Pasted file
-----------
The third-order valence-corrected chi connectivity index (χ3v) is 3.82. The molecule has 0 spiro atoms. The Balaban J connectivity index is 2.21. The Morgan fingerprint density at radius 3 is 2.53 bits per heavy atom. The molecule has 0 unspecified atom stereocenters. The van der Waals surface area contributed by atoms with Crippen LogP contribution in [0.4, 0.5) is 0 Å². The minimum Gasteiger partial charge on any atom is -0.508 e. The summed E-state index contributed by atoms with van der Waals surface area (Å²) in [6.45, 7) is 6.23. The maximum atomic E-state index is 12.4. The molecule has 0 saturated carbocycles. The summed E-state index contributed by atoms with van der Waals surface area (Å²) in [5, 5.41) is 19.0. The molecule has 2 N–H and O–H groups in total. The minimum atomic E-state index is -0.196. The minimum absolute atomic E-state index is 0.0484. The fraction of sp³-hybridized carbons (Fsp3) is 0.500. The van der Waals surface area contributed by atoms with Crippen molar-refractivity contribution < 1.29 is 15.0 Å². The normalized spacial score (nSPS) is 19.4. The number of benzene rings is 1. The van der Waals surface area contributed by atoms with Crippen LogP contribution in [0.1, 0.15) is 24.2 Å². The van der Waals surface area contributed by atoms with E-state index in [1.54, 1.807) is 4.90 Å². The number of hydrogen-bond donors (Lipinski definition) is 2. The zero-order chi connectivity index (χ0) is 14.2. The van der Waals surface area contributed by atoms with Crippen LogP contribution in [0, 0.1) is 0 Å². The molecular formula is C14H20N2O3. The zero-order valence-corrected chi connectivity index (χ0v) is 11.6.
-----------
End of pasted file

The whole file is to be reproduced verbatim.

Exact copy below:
The third-order valence-corrected chi connectivity index (χ3v) is 3.82. The molecule has 0 spiro atoms. The Balaban J connectivity index is 2.21. The Morgan fingerprint density at radius 3 is 2.53 bits per heavy atom. The molecule has 0 unspecified atom stereocenters. The van der Waals surface area contributed by atoms with Crippen LogP contribution in [0.4, 0.5) is 0 Å². The minimum Gasteiger partial charge on any atom is -0.508 e. The summed E-state index contributed by atoms with van der Waals surface area (Å²) in [6.45, 7) is 6.23. The maximum atomic E-state index is 12.4. The molecule has 0 saturated carbocycles. The summed E-state index contributed by atoms with van der Waals surface area (Å²) in [5, 5.41) is 19.0. The molecule has 2 N–H and O–H groups in total. The minimum atomic E-state index is -0.196. The minimum absolute atomic E-state index is 0.0484. The fraction of sp³-hybridized carbons (Fsp3) is 0.500. The van der Waals surface area contributed by atoms with Crippen molar-refractivity contribution < 1.29 is 15.0 Å². The normalized spacial score (nSPS) is 19.4. The number of benzene rings is 1. The van der Waals surface area contributed by atoms with Crippen LogP contribution in [0.1, 0.15) is 24.2 Å². The van der Waals surface area contributed by atoms with E-state index in [1.54, 1.807) is 4.90 Å². The number of hydrogen-bond donors (Lipinski definition) is 2. The zero-order chi connectivity index (χ0) is 14.2. The van der Waals surface area contributed by atoms with Crippen LogP contribution in [0, 0.1) is 0 Å². The molecular formula is C14H20N2O3. The zero-order valence-corrected chi connectivity index (χ0v) is 11.6.